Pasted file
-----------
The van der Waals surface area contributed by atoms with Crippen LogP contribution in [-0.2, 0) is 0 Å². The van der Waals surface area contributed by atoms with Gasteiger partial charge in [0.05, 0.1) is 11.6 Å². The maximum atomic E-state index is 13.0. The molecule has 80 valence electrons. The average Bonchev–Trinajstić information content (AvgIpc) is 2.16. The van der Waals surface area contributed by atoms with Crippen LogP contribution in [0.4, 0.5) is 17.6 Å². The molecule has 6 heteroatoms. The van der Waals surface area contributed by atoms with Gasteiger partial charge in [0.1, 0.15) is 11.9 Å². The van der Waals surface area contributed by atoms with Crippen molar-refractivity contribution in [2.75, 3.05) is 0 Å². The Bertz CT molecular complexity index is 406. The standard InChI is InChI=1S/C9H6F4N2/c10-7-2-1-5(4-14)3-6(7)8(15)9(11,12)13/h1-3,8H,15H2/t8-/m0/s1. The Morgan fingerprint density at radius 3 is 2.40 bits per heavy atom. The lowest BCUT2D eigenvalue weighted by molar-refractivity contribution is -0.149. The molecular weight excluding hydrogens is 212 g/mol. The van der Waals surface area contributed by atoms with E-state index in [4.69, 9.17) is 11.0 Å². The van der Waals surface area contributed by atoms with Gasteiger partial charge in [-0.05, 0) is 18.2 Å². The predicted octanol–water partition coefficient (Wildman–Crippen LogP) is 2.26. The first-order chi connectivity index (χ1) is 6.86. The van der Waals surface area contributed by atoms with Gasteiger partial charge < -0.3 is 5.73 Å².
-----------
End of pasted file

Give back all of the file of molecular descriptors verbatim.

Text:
The van der Waals surface area contributed by atoms with Crippen LogP contribution in [-0.2, 0) is 0 Å². The van der Waals surface area contributed by atoms with Gasteiger partial charge in [0.05, 0.1) is 11.6 Å². The maximum atomic E-state index is 13.0. The molecule has 80 valence electrons. The average Bonchev–Trinajstić information content (AvgIpc) is 2.16. The van der Waals surface area contributed by atoms with Crippen LogP contribution in [0.4, 0.5) is 17.6 Å². The molecule has 6 heteroatoms. The van der Waals surface area contributed by atoms with Gasteiger partial charge in [0.1, 0.15) is 11.9 Å². The van der Waals surface area contributed by atoms with Crippen molar-refractivity contribution in [2.75, 3.05) is 0 Å². The Bertz CT molecular complexity index is 406. The standard InChI is InChI=1S/C9H6F4N2/c10-7-2-1-5(4-14)3-6(7)8(15)9(11,12)13/h1-3,8H,15H2/t8-/m0/s1. The Morgan fingerprint density at radius 3 is 2.40 bits per heavy atom. The lowest BCUT2D eigenvalue weighted by molar-refractivity contribution is -0.149. The molecular weight excluding hydrogens is 212 g/mol. The van der Waals surface area contributed by atoms with E-state index in [4.69, 9.17) is 11.0 Å². The van der Waals surface area contributed by atoms with Gasteiger partial charge in [-0.05, 0) is 18.2 Å². The predicted octanol–water partition coefficient (Wildman–Crippen LogP) is 2.26. The first-order chi connectivity index (χ1) is 6.86. The van der Waals surface area contributed by atoms with Gasteiger partial charge < -0.3 is 5.73 Å².